Service-oriented architecture (SOA) and Web services are facilitating the evolution of policy management systems. But it is customer expectations that are driving the change. Consumers are rapidly coming to expect all facets of their lives to be available 24/7, in real time and on their terms.
Today, insurers use the information from policy management systems to initiate and conclude transactions. Sometimes the process is automatic, based on built-in business rules. But more often, it requires hands-on human involvement and is done in batch processing rather than real time. A consumer or an agent looking to obtain an immediate final response is disappointed.
For many insurers, knowledge of the customer is not individualized. Rather, it is derived from generalized data and is maintained at a class level. Rating reflects this generalized data. But while this type of processing previously managed vast quantities of data in the most efficient manner available, consumers' expectations have changed, largely due to their familiarity with the Internet. In response, creating value and discernible difference in the delivery of products and services now is a driving force in insurance.
So what can we look forward to in the insurance industry?
A MORE-DETAILED VIEW OF THE CUSTOMER
Policy management systems will exist as modules, with each module representing a business function: information ordering, data capture, rating, underwriting and so on. In combination, these modules will enable company systems to "learn" about the customer. Data entering the policy management system modules will "educate" the system. Information from claim history reports, credit-based data, motor vehicle reports, financial reports and more will become part of the risk record along with product-specific information, creating a more robust view of the individual customer. Because the data will be obtained via the Web in real time, it will facilitate real-time decisions. Later in the policy life cycle, the insurer will add billing behavior and claims data to the mix, further expanding the view of the customer.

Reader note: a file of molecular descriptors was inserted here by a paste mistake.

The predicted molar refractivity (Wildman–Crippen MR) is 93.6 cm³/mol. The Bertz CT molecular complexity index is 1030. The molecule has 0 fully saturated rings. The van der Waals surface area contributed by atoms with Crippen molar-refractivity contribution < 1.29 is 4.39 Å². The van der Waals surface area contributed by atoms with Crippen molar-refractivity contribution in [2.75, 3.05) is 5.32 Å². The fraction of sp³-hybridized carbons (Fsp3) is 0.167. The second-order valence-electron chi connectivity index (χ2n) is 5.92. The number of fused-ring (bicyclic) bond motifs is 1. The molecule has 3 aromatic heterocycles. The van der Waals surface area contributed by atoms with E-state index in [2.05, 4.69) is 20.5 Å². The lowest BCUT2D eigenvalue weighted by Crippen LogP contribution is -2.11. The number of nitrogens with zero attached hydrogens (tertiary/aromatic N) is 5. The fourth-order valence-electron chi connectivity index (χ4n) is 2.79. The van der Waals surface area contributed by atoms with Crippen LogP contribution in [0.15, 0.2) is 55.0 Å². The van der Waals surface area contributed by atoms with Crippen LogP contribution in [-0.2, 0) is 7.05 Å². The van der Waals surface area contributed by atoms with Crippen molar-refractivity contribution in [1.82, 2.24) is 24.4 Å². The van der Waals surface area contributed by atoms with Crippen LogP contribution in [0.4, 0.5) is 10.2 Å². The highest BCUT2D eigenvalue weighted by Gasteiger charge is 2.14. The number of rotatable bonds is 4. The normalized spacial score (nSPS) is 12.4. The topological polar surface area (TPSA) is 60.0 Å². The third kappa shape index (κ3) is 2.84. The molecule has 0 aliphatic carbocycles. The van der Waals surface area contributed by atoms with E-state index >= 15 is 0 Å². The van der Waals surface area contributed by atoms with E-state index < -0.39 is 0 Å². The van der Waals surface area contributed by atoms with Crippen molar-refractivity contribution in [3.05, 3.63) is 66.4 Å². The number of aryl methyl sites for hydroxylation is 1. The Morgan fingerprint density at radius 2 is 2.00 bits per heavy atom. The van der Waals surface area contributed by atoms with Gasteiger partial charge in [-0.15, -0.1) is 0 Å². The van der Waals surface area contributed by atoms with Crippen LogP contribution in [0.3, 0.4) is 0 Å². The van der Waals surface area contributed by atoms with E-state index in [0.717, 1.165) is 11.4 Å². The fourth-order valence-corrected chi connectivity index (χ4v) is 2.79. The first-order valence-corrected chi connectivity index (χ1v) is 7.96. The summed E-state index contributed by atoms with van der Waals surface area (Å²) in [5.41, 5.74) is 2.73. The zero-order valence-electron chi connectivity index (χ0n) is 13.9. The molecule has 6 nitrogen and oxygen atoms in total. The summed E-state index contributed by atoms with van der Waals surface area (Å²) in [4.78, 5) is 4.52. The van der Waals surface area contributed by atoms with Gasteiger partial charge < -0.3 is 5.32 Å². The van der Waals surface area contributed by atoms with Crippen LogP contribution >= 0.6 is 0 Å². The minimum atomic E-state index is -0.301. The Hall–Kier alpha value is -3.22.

All of these data points then will flow to decisioning and pricing models used in conjunction with the policy management components. Not only will users be able to obtain a detailed view of the customer from the policy management components, but they will be able to measure policy performance by means of predictive analytics. Customers will benefit from rating, product and decisioning that reflects their individual circumstances.
REUSABILITY OF FUNCTIONAL COMPONENTS
An exciting and fundamental benefit of using SOA for policy processing is the reusability of functional components across multiple product lines. Today, policy processing systems remain siloed by product line in many companies. Every new development initiative, therefore, starts from scratch. Being able to reuse functional components to develop new products will clearly improve speed to market, a top priority of insurance executives. Reusability also will improve efficiency and thus contribute to corporate profit goals.
Policy processing modules based on SOA and Web services also will facilitate policy self-service. This flexibility will meet the expectations of Internet-savvy customers.
Policy self-service also will be extended to employees utilizing mobile technology. Claims adjusters, premium auditors, loss control reps and production underwriters all will be able to access customer information via their mobile devices. The convenience of mobile access to data and mobile reporting will facilitate "once and done" work on the part of these employees, contributing further to efficiency and profit goals.
A WORKABLE SOLUTION
While the business imperatives may be compelling, many insurers find the prospect of replacing their policy processing systems with business components to be daunting. But, just as Hercules defeated the many-headed Hydra by chopping off one snake head at a time, migrating policy processing functionality one component at a time can be a workable solution for many organizations.